Maximize your strength training routine by cutting out these time wasters.Read article
There’s nothing better than the feeling you get after a hard workout, but when you don’t feel sore the day after, you might feel like you didn’t get the hardcore pump you thought you did. Just wait! As the day goes on, muscle soreness will creep up and you’ll feel as if you’ve moved mountains. The reason: delayed onset muscle soreness or what is better known as DOMS.
There was the belief that delayed onset muscle soreness results from a buildup of lactic acid or metabolic waste. That theory has since been dismissed. Delayed muscle soreness happens when there are small tears in connective tissue followed by inflammation to the muscle fibers. These tears happen during the eccentric (lengthening) part of the movement. For example, running down hill or during the lengthening part of a bicep curl.
Everyone can fall victim to DOMS, from the newbie who’s just starting out to the seasoned bodybuilder. The only real difference is that a bodybuilder may not experience the same severity as a first timer. The reason: seasoned athlete’s muscles are more accustomed to the workload put on it.
Delayed soreness is usually present 24-48 hours after the muscles have been exercised. This is because the muscles are stressed more than what they’re used too. This can also be a sign that the muscles are getting stronger or are growing (hypertrophy). You should notice the pain disappearing in about two to three days after the initial workout. Now, if you find that the pain is not disappearing or letting up, this could be a sign that something more serious may be wrong. Always listen to your body and never push a muscle if the movement is painful.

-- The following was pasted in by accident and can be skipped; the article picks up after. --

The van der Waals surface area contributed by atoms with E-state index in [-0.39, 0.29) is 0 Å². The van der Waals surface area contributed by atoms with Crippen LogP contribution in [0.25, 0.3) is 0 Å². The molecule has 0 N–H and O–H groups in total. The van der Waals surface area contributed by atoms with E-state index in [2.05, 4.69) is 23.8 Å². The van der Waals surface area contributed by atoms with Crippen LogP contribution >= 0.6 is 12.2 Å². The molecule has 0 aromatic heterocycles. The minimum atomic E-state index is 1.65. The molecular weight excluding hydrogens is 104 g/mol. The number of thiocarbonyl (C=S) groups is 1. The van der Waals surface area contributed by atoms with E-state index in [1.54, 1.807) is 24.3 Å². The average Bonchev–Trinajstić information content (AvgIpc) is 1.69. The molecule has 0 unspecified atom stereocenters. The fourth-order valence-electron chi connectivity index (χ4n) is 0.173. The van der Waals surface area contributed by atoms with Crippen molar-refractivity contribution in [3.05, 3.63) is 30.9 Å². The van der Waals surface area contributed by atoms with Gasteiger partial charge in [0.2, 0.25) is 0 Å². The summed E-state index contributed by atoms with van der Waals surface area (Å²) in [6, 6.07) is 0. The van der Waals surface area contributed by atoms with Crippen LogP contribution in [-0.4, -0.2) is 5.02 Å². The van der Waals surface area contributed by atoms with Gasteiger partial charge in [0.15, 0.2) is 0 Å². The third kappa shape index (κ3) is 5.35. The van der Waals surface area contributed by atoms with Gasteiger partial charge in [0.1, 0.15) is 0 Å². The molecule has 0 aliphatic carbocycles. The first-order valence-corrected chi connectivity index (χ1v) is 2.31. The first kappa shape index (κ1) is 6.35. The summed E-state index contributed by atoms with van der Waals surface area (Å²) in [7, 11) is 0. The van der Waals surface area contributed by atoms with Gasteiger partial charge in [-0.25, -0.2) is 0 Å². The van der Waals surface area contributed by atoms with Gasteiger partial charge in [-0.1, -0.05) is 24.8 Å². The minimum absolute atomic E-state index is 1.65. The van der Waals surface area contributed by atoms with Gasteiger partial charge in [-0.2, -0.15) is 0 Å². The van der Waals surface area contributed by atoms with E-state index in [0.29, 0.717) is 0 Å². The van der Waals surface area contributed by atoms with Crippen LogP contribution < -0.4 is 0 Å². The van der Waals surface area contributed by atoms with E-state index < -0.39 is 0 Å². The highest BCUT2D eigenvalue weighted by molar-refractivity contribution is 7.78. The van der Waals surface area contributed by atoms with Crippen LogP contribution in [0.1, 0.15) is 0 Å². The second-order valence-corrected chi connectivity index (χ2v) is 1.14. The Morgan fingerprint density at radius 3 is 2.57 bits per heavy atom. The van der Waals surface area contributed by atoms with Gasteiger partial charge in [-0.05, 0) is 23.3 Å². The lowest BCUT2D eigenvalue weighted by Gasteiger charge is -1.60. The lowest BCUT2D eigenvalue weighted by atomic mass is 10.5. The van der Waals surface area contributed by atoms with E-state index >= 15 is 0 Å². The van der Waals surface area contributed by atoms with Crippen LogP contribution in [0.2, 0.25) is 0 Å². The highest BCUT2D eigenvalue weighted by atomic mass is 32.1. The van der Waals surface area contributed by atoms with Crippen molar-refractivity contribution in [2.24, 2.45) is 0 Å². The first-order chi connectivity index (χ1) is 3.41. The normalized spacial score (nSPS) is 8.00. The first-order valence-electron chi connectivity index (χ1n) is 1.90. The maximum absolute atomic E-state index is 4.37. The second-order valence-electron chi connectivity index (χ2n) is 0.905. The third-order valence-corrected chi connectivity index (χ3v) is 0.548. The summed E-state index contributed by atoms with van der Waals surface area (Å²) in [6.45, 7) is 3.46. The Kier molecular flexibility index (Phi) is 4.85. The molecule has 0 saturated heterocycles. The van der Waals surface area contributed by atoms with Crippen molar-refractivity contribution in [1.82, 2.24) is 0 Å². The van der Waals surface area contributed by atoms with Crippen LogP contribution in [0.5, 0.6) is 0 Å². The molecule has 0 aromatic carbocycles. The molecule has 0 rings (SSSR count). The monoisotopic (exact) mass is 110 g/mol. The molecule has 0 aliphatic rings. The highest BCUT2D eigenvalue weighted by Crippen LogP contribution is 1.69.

Soreness is one symptom you may experience, but you may also notice that the muscle feels swollen or tender to the touch. Stretching the muscle or moving it through a full range of motion may also feel uncomfortable. All of these symptoms are normal. Once the pain starts to subside, you may want to start working them again. The more you build up strength, the less you should experience these symptoms.
This includes warming up on a cardio machine for 3-5 minutes to get circulation going.
Use the foam roller both before and after your workout. During muscle soreness, the fascia (muscle fibers) get knotted up or stuck together. The foam roller will help smooth out the fibers and get the blood flowing to the muscles. The oxygenated blood will help muscles to recover faster. Start rolling slowly if you’re extremely sore and then increase the movements as you feel comfortable.
Ice will work best to help shrink inflamed connective tissue. You may find also that ice will cut your healing time in half. While heat can be used to relax the muscles, keep in mind that it will cause the muscles to expand.
Advil or Motrin can help reduce pain and swelling. If your pain is severe and it’s inhibiting daily activities, something more may be wrong and anti-inflammatory meds might not help.
The worst thing you can do is to remain sedentary when sore. Take a walk or do some cardiovascular exercises. This will get the blood circulating, bringing oxygen to the muscles to help loosen up and repair the torn tissues.
If your legs are experiencing DOMS, don’t opt out of the gym. Warm up to get your juices flowing and then train a muscle group that feels unaffected until you have recovered. Then you can start all over again.
Always perform every movement with proper form. Incorrect form can cause muscle or joint damage. Permanent damage will only keep you out of the gym. Research movements or ask a trainer at your gym to demonstrate for you.